Effective communication in the workplace is one of the cornerstones of a successful business. It paves the way for achieving a collaborative environment and maintaining professional working relationships built on respect, trust, and understanding. When employees communicate well, this will help move projects smoothly and therefore, increase the productivity of the business.
While knowing how to communicate well in the workplace is highly important, this skill does not come naturally to a lot of people. Some employees are more comfortable with verbal communication while others thrive better using the written word. If you excel at one form of communication, it doesn’t mean, however, that you cannot improve on your weak points.
Knowing the different methods of business communication and what types of messages they are suitable for can help you improve your overall communication skills.
Methods Of Business Communication
There are different methods in which employees can communicate in the workplace. Each method has its own purpose and advantages. Depending on what message you want to impart, you can decide on which approach to use.
1. Email Messaging
Do you know that almost 300 billion (yes, billion!) emails are sent every single day?
Sending emails is one of the most preferred methods of business communication. Email messaging provides a quick, economical, and simple way to send messages wherever internet connection is available all over the world. Emails can be sent 24 hours a day and delivery is instant.
The advantage of emails when it comes to communication in the workplace is that you can easily reference the message history. Emails give you a “paper trail” without the need of printing and storing physical documents. It reduces problems of “he said, she said” because you can easily look up what was written in the email to clear things up.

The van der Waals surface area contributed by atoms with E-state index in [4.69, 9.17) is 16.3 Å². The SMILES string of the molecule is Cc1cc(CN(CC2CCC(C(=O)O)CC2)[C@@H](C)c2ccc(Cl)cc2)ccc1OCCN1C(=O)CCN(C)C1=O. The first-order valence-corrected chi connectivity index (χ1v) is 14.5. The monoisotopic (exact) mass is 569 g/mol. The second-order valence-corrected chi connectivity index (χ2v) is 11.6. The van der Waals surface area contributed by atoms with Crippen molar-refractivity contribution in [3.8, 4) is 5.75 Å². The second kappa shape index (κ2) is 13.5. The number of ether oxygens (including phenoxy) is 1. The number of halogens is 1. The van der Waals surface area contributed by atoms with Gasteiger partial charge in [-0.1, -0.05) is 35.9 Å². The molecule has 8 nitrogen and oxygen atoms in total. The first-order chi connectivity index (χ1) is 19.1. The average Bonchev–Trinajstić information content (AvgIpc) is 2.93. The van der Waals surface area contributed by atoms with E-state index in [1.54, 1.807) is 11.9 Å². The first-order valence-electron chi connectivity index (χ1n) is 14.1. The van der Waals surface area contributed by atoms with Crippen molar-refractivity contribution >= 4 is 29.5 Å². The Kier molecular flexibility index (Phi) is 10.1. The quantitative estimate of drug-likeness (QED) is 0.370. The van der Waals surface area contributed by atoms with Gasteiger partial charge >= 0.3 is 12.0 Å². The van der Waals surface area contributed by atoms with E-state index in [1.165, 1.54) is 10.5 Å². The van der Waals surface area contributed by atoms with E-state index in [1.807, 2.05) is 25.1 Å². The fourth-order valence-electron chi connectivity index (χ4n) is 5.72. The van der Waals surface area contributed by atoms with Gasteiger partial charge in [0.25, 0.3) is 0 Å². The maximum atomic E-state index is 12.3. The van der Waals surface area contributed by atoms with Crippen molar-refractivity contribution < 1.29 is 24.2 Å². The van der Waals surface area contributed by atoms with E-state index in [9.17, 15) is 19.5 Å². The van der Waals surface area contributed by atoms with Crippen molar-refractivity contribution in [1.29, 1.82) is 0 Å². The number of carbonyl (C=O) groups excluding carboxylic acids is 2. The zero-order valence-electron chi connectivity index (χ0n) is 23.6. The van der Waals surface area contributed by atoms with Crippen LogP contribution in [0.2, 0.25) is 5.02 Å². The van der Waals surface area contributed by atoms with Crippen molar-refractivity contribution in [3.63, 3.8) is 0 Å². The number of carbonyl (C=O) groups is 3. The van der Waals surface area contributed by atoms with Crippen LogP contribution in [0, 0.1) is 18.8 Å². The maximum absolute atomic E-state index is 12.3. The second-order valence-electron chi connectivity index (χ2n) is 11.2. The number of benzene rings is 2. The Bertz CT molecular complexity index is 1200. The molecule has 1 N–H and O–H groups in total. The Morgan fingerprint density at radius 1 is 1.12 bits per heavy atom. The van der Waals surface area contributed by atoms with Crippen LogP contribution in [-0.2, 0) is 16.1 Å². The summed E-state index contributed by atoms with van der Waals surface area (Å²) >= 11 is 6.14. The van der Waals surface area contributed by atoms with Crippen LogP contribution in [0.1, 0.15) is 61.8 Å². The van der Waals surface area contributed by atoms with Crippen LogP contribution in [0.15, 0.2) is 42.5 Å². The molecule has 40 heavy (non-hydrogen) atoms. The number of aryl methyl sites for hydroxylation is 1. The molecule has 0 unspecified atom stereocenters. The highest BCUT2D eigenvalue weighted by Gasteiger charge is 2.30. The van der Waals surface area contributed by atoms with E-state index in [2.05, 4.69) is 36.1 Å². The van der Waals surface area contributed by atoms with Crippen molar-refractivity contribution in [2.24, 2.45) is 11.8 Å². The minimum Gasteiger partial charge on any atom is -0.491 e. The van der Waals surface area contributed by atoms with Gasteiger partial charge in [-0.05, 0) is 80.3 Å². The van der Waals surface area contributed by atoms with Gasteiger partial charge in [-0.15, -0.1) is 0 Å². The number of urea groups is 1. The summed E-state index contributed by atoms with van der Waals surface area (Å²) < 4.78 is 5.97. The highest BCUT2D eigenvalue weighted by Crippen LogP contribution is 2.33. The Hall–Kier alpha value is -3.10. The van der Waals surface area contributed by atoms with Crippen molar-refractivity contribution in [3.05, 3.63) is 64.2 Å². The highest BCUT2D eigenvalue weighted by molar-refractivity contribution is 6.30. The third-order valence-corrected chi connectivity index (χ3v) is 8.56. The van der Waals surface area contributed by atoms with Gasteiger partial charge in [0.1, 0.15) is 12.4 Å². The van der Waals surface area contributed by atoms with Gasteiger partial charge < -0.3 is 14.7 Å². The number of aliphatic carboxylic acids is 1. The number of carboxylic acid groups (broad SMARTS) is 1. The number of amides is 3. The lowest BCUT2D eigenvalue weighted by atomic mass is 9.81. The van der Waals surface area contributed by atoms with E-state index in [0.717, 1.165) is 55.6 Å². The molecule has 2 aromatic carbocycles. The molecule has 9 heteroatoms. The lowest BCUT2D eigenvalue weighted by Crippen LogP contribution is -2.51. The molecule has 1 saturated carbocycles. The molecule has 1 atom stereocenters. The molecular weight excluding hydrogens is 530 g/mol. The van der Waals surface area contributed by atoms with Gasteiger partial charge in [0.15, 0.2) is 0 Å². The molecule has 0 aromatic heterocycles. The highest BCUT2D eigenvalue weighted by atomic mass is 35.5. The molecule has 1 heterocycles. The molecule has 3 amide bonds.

While there are many upsides to using emails at work, there are also some disadvantages. Sending and reading emails can become a productivity-killer as it can take so much of your time. It can also be frustrating when you’re copied to email threads that you don’t need to be in. Emails can also open you to spam, viruses, phishing scams, and ransomware risks.
One of the most common issues with email messages is that they often lack emotional cues which often results in misunderstandings. Unlike a phone call or a face-to-face conversation, an email can come across as too formal or impersonal.
Emails are great for sending out messages that contain information that are too detailed or lengthy for a verbal conversation. Because of the formal tone emails tend to have, sending an email is a perfectly acceptable method to reach out to a client, send business proposals, and seek approvals.
You can use emails when sending out a project brief to your team, meeting minutes or a set of tasks, wherein they need a written reference. If you want to send business documents like contracts or invoices, emails are a very useful way to send electronic copies.
Emails can also be used to send out messages that do not necessarily need an immediate response such as circulating company announcements and newsletters.